FOR IMMEDIATE RELEASE: September 30, 2009
SCHUMER URGES OBAMA ADMINISTRATION TO ENDORSE TOUGH PENALTIES FOR STATES THAT FAIL TO IMPOSE TEXTING-WHILE-DRIVING BANS
In July, Schumer Introduced First-Ever Legislation To Require States To Bar Texting While Driving or Else Lose Federal Highway Funds
Administration, Despite Endorsing Concept Of Ban, Reluctant to Embrace Penalties For States Who Fail To Comply
Schumer: Bill Without Penalties Would Be Toothless, Ineffective
WASHINGTON, DC—U.S. Senator Charles E. Schumer (D-NY) today urged the Obama administration to endorse tough penalties for states that refuse to impose bans on texting while driving, as proposed under legislation Schumer offered in July. Schumer, in remarks made at the Transportation Department’s distracted driving summit, said that while the administration has supported the concept of such a ban, it has so far stopped short of specifically endorsing Schumer’s bill due to concerns about the sanctions that would befall states that fail to comply with a federal ban.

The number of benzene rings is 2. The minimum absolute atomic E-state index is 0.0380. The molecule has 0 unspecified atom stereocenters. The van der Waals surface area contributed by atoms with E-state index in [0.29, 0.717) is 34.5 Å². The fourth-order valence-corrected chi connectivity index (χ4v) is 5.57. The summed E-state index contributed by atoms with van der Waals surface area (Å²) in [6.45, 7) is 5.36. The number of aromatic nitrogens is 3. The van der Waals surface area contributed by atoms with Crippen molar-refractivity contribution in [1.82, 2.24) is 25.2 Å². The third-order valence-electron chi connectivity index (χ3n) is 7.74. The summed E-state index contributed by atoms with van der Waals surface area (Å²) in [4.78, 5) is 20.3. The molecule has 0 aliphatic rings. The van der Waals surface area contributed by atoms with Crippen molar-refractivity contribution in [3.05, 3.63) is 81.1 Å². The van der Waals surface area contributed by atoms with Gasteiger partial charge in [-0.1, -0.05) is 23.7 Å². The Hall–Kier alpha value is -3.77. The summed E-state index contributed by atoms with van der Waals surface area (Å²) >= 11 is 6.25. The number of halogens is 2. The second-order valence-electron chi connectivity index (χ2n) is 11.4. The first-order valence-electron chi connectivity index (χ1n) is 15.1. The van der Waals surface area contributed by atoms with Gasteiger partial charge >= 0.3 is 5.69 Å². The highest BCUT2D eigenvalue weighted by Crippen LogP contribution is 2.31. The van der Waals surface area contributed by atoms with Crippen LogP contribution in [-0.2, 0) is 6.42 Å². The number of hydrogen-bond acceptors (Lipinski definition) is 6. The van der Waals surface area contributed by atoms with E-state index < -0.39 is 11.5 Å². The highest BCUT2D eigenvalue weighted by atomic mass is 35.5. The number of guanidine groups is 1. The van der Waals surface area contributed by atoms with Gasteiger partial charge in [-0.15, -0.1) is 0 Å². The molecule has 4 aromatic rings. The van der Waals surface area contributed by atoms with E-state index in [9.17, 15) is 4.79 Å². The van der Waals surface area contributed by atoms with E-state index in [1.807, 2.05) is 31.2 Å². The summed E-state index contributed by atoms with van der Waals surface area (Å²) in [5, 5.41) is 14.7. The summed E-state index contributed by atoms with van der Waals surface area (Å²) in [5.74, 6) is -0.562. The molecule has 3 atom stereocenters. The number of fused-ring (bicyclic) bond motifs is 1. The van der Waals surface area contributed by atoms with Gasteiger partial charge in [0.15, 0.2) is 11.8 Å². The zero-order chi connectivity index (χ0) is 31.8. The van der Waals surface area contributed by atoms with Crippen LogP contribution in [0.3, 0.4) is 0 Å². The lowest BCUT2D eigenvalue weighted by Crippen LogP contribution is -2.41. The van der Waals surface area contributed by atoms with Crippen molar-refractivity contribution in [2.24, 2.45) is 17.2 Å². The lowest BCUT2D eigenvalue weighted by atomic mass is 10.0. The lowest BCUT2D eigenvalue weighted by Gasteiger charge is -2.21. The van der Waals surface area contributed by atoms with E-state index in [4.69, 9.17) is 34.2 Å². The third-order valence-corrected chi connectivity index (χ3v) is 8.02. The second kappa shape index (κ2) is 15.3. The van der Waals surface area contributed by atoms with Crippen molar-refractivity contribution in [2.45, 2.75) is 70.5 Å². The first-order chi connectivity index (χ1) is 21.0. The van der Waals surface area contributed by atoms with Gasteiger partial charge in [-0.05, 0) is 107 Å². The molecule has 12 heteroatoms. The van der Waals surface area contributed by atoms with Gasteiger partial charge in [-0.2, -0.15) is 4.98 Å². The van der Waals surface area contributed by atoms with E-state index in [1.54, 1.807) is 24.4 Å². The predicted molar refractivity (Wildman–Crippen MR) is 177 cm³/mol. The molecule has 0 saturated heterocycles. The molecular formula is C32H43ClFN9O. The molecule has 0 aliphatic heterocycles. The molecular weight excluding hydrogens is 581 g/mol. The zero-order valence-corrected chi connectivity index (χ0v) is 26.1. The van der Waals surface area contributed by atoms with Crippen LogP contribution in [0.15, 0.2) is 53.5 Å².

“A federal law that does not impose penalties for failing to act would be toothless. It would fall well short of curbing this dangerous epidemic. It would hardly be any better than no law at all,” Schumer said in remarks at the summit. “The fact is, the federal government cannot, by itself, outlaw texting while driving. Only states can. But the federal government can make it hard for those states that don’t go along.”
Schumer’s bill—known as the Avoiding Life-Endangering and Reckless Texting by Drivers Act (“ALERT Drivers” Act)—would require states to bar the sending of text or email messages while operating a car or truck or light rail, or else risk losing federal highway funds. Within six months of the bill’s passage, the U.S. Department of Transportation (DOT) will establish minimum penalties that must be contained within the state law. States then have two years to pass compliant bans or else risk losing 25% of their annual federal highway finding per year that they fail to comply with the law. States that comply after the two-year deadline can retroactively recover lost highway funds.
Schumer announced he was sending a letter to LaHood seeking the administration’s support for his specific legislation, complete with its tough enforcement mechanisms to ensure states’ compliance.
Schumer’s bill is co-sponsored by Senators Robert Menendez (D-NJ), Mary Landrieu (D-LA) Kay Hagan (D-NC), Amy Klobuchar (D-MN) and Joseph Lieberman (I-CT).